Louis Proyect: The Unrepentant Marxist

November 30, 2017

Gaddafi debunked

Filed under: Libya — louisproyect @ 10:41 pm

Below, Nizar Mhani (Niz Ben-Essa) of the Free Generation Movement responds to common misconceptions relating to the Gaddafi regime …

There are no electricity bills in Libya; electricity is free for all its citizens.
Categorically untrue. Despite poor electricity infrastructure and poor coverage of electricity lines, even in the Capital, Libyan homeowners pay monthly/quarterly (area dependent) electricity bills based on meter readings. Electricity is cut off in instances of unpaid bills. Reconnection upon payment is not instant. The electric infrastructure is weak and some areas of Libya do not have electricity available at all.

There is no interest on loans, banks in Libya are state-owned and loans given to all its citizens at 0% interest by law.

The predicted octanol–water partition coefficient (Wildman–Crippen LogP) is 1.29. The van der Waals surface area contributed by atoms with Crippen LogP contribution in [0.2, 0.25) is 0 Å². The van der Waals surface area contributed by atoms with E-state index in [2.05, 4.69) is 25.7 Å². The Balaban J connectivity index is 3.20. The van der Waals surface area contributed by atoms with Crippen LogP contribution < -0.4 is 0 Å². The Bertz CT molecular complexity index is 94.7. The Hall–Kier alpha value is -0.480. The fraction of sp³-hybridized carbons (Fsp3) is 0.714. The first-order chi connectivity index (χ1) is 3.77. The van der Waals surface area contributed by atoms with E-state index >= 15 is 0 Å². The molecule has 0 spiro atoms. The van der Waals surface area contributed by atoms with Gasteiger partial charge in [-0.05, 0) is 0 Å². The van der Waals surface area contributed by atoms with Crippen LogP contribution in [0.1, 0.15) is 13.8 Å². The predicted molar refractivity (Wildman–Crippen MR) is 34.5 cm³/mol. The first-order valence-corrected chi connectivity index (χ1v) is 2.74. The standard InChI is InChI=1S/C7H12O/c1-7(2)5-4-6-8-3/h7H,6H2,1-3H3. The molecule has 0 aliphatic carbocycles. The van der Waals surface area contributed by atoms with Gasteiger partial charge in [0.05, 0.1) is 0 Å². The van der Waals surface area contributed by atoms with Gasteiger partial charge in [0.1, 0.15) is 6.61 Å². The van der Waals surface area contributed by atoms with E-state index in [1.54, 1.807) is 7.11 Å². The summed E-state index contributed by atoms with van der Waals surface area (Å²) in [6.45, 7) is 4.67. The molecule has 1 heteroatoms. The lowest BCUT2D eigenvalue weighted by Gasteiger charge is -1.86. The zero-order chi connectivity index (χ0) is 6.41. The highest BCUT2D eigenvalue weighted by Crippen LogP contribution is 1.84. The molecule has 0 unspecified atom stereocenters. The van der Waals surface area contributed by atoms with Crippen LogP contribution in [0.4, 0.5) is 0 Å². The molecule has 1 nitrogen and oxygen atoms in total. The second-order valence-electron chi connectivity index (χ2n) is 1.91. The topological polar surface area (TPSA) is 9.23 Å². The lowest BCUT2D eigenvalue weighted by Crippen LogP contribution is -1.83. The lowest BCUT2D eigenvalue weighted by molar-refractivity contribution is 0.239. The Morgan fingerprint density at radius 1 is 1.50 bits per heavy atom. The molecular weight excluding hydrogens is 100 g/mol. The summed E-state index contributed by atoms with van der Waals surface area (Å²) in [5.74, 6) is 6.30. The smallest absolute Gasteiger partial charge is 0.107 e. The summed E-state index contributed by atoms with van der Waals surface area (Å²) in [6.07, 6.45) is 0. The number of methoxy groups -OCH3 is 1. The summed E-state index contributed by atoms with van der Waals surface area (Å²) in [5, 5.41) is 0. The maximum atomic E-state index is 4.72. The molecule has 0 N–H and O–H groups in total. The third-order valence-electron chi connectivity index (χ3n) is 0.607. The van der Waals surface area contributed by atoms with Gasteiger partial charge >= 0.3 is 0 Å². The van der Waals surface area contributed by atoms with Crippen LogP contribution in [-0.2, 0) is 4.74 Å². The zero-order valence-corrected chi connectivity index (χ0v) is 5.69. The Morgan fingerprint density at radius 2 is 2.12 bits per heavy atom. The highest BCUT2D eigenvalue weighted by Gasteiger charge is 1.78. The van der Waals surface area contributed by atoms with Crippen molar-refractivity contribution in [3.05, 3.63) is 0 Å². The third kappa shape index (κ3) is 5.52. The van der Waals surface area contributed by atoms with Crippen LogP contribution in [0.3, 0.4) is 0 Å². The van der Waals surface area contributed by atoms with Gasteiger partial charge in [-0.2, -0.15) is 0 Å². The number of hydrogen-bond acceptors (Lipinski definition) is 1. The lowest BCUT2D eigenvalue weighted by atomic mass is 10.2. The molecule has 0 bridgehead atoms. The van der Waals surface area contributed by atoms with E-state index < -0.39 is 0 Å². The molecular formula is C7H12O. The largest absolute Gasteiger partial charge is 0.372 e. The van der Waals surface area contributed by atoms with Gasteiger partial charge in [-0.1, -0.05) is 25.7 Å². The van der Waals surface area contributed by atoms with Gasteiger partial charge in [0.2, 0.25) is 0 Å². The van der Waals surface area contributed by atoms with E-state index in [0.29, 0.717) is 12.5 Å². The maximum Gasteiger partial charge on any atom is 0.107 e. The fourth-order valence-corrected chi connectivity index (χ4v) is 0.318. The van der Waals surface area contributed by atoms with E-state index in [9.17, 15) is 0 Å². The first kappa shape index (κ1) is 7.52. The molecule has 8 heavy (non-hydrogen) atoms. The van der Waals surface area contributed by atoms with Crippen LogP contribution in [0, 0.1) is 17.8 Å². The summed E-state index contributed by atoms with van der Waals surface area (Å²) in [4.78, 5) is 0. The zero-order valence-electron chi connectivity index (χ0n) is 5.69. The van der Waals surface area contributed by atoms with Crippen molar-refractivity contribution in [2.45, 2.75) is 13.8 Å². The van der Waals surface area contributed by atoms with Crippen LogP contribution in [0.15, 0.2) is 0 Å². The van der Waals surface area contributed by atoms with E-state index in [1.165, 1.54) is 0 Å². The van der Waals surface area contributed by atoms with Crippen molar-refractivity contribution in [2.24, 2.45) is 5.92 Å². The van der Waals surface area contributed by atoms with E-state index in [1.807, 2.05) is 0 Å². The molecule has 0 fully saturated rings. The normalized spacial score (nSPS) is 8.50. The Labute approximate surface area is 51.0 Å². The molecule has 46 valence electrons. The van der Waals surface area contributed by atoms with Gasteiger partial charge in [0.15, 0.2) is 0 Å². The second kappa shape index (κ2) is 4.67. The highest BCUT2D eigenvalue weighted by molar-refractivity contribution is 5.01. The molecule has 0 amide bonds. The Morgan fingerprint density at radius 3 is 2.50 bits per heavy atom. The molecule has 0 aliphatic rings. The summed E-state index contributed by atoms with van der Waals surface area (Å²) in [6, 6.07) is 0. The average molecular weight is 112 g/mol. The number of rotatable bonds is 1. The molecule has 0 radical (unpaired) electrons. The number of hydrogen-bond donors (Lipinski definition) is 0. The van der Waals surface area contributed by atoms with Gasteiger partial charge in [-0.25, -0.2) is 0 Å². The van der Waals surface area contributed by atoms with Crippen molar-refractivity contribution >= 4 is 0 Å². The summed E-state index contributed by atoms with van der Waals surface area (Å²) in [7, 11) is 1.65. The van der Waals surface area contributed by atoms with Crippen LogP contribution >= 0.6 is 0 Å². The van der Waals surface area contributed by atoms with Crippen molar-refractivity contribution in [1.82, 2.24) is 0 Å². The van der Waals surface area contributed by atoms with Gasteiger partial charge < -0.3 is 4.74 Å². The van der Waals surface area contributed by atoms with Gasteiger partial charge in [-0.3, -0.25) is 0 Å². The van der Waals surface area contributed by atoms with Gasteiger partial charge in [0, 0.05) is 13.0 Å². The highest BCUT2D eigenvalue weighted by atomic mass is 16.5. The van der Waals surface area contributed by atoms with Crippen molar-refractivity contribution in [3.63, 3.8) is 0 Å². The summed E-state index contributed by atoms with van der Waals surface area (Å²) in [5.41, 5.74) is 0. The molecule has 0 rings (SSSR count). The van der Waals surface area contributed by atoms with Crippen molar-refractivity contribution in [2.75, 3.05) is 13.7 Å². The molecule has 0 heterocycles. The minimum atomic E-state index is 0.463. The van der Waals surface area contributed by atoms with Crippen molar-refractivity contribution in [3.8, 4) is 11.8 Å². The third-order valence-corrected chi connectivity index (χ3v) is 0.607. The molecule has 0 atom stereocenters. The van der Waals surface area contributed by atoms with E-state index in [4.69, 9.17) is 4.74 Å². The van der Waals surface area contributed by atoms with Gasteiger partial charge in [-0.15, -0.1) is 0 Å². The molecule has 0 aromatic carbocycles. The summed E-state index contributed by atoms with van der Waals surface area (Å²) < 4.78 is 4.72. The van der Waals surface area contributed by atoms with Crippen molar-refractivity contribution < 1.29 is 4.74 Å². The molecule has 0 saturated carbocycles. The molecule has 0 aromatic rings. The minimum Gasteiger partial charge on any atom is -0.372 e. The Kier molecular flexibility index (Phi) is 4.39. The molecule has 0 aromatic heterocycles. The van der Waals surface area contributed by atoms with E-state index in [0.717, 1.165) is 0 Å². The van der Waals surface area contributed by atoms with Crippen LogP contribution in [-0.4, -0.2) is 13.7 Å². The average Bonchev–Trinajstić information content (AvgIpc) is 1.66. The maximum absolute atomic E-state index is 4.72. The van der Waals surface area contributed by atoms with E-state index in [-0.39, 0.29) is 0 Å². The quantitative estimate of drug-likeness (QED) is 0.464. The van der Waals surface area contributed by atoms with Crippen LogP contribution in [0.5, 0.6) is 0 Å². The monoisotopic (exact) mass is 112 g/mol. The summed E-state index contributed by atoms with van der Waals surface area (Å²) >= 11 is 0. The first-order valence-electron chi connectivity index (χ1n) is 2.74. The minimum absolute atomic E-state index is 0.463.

Categorically untrue. Banks all over Libya have been giving out loans for years and years. There is a percentage rate charge on all loans, which is comparable to an interest rate, but in the spirit of ‘islamic ethics’ it is not called interest, it is called an ‘Administrative Expense’ – Masareef Edareeya.

A House is considered a human right in Libya
Gaddafi vowed that his parents would not get a house until everyone in Libya had a home. Gaddafi¹s father has died while he, his wife and his mother are still living in a tent.

Gaddafi abused this human right as much as he did other basic rights. It is well known in Libya that political opponents and successful businessmen/women had their homes confiscated and handed over to regime members, usually rewards for Free Officers – Dubat A7rar. Many farms and homes and businesses were confiscated during three infamous phases of Libya’s dictatorial history: